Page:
Four young men killed when BMW chased by unmarked police car at 100mph crashed into tree
Four men were killed after the BMW car they were in was chased by police and collided with a tree.
Murtza Chaudhry, 21, Arbaaz Hussain, 21, Zeeshan Khalid, 20, and Tayyab Siddique, 22, died on August 2, 2018 when the car hit a tree in Bradford, West Yorkshire.
An inquest, held at Bradford Coroners Court, has heard that Mr Chaudhry was driving the BMW which was being followed by West Yorkshire Police officers in an unmarked vehicle.
YorkshireLive reports the Mr Chaudhry had drank around four pints of alcohol and had taken cannabis and cocaine before the crash.
Prior to the inquest, the Independent Office for Police Conduct (IOPC) said that before the crash, officers "were concerned about the manner in which the car was being driven. A short pursuit began after they failed to stop for officers."
A previous hearing was told the chase lasted just 34 seconds before the collision.
On Monday, the coroners court heard evidence from PC Robert Hoyle, a traffic officer and pursuit-trained officer.
He told the inquest on the morning of the crash he was in an unmarked police BMW which is fitted with blue lights.
He said he and a colleague was parked up on Stoney Lane in Bradford following a report that a vehicle, said to be a Volkswagen, had been sighted and was thought to be involved in house burglaries.
He said a grey BMW appeared "at speed" and went on the wrong side of a traffic island.
PC Hoyle said the driver "appeared to look in our direction" as it passed before turning up another street.
He said he believed it was the vehicle they had been looking for as it was grey and because of "the manner it was being driven."
He said it was not possible to see the BMW's registration plate because of the speech it was travelling and it was difficult to get close to the car.
PC Hoyle said speeds of around 80mph were reached which he did not match and even when he activated blue lights, he believed the BMW was failing to stop and was accelerating away.
PC Hoyle said the BMW did not slow down and the police car was travelling at 100mph at one point and the pursuit - which he described as "spontaneous" - was justified.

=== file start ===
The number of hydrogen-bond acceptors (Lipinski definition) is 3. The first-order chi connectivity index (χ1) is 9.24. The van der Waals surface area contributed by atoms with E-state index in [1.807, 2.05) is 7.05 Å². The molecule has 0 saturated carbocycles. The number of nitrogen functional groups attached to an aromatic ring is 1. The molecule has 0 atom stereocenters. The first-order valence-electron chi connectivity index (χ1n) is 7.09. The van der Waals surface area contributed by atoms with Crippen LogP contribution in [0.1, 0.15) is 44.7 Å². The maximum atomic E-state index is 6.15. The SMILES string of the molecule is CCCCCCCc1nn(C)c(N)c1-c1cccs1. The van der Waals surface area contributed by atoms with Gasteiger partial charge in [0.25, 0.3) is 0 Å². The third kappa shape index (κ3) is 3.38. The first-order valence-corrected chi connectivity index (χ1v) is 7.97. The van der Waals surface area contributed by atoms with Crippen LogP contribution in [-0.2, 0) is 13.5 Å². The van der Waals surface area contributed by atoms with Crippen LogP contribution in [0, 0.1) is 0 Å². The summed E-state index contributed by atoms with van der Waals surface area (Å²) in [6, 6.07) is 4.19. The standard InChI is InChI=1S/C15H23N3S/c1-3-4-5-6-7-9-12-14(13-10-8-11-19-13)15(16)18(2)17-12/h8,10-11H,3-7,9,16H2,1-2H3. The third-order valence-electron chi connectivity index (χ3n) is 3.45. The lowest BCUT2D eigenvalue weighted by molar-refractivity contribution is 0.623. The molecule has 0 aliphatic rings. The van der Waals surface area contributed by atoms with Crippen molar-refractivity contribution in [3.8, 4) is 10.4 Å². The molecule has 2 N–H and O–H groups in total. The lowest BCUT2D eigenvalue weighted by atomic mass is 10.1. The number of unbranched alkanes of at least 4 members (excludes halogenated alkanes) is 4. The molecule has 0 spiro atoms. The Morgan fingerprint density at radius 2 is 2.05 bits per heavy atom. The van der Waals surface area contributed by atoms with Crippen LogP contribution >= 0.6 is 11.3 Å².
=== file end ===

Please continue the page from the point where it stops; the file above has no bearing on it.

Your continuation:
He told the coroner there was not time for authority to be given and the pursuit from the first sighting to the conclusion lasted around one minute.
The police constable then said he had lost sight of the BMW on a "blind bend" and did not see any brake lights come on the car which was on the wrong side in the vicinity of the bend.
He said when he got around the corner, the car was 100 yards away and had hit a tree. He said he found four males in the car and an axe was found on the ground, near the boot of the vehicle.
All four men were pronounced dead at the scene, where a witness said they saw a "plume of smoke" and the wheel of a car rolling across the road.
Another witness, Usma Khan said she was at home when she heard "a sound like a bomb had gone off."
She said she went outside and saw a badly damaged BMW "wrapped around a tree."
She said she heard one officer shouting, "Hello, hello, can you hear me?" to the people in the car and an officer repeatedly shouting "Find the (expletive) drugs."
A paramedic told the inquest when he arrived at the scene, which he was called to at around 5.39am, he saw three axes on the floor by the BMW.
Simon Mason, of the Yorkshire Ambulance Service said the car had collided with the tree at high speed and one person was trapped inside it.
Paramedic Steven Boocock Wilson, who also attended the scene, arrived at 5.50am.
He saw the three axes and asked a firearm if they belonged to the fire service but was told that it was thought the axes had come from the BMW.
Tributes to all four men were told to the inquest.
The inquest heard Mr Khalid was a "soft-hearted person" who would always help people. His family said in a statement that he was maturing in his outlook and was ambitious for his family.
Mr Siddique's father told the court his son was born in London and later moved to Bradford but "kept himself to himself."
He said he enjoyed football and worked in his dad's takeaway in Leeds and would give out free food to people who could not pay.
He said his son was "generous, well-mannered and very loving" and had married in Pakistan in 2018 and had a son with his wife.
The inquest is set to last five days.
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